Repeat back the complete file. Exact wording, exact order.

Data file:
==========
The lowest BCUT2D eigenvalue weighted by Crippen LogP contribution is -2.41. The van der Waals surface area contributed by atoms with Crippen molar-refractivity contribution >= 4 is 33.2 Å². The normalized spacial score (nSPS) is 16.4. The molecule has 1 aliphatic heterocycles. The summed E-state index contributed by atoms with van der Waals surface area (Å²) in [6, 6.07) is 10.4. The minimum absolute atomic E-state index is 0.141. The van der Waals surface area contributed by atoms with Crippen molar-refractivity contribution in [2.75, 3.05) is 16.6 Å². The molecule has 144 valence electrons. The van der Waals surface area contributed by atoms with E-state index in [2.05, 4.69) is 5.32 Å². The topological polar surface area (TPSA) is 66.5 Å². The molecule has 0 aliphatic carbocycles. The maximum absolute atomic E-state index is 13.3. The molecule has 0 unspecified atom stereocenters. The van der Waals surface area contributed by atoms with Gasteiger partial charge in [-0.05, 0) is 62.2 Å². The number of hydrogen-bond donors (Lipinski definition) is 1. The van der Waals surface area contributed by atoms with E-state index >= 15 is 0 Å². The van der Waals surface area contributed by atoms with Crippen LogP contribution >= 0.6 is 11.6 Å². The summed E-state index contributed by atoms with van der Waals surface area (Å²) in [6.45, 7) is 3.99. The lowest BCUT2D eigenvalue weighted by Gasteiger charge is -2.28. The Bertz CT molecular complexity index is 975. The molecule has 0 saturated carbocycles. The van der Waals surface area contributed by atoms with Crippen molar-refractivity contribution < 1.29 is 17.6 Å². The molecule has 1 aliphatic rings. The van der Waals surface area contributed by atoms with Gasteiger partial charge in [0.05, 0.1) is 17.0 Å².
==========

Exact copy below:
The lowest BCUT2D eigenvalue weighted by Crippen LogP contribution is -2.41. The van der Waals surface area contributed by atoms with Crippen molar-refractivity contribution >= 4 is 33.2 Å². The normalized spacial score (nSPS) is 16.4. The molecule has 1 aliphatic heterocycles. The summed E-state index contributed by atoms with van der Waals surface area (Å²) in [6, 6.07) is 10.4. The minimum absolute atomic E-state index is 0.141. The van der Waals surface area contributed by atoms with Crippen molar-refractivity contribution in [2.75, 3.05) is 16.6 Å². The molecule has 144 valence electrons. The van der Waals surface area contributed by atoms with E-state index in [2.05, 4.69) is 5.32 Å². The topological polar surface area (TPSA) is 66.5 Å². The molecule has 0 aliphatic carbocycles. The maximum absolute atomic E-state index is 13.3. The molecule has 0 unspecified atom stereocenters. The van der Waals surface area contributed by atoms with Gasteiger partial charge in [-0.05, 0) is 62.2 Å². The number of hydrogen-bond donors (Lipinski definition) is 1. The van der Waals surface area contributed by atoms with E-state index >= 15 is 0 Å². The van der Waals surface area contributed by atoms with Crippen LogP contribution >= 0.6 is 11.6 Å². The summed E-state index contributed by atoms with van der Waals surface area (Å²) in [6.45, 7) is 3.99. The lowest BCUT2D eigenvalue weighted by Gasteiger charge is -2.28. The Bertz CT molecular complexity index is 975. The molecule has 0 saturated carbocycles. The van der Waals surface area contributed by atoms with Crippen molar-refractivity contribution < 1.29 is 17.6 Å². The molecule has 1 aliphatic rings. The van der Waals surface area contributed by atoms with Gasteiger partial charge in [0.05, 0.1) is 17.0 Å².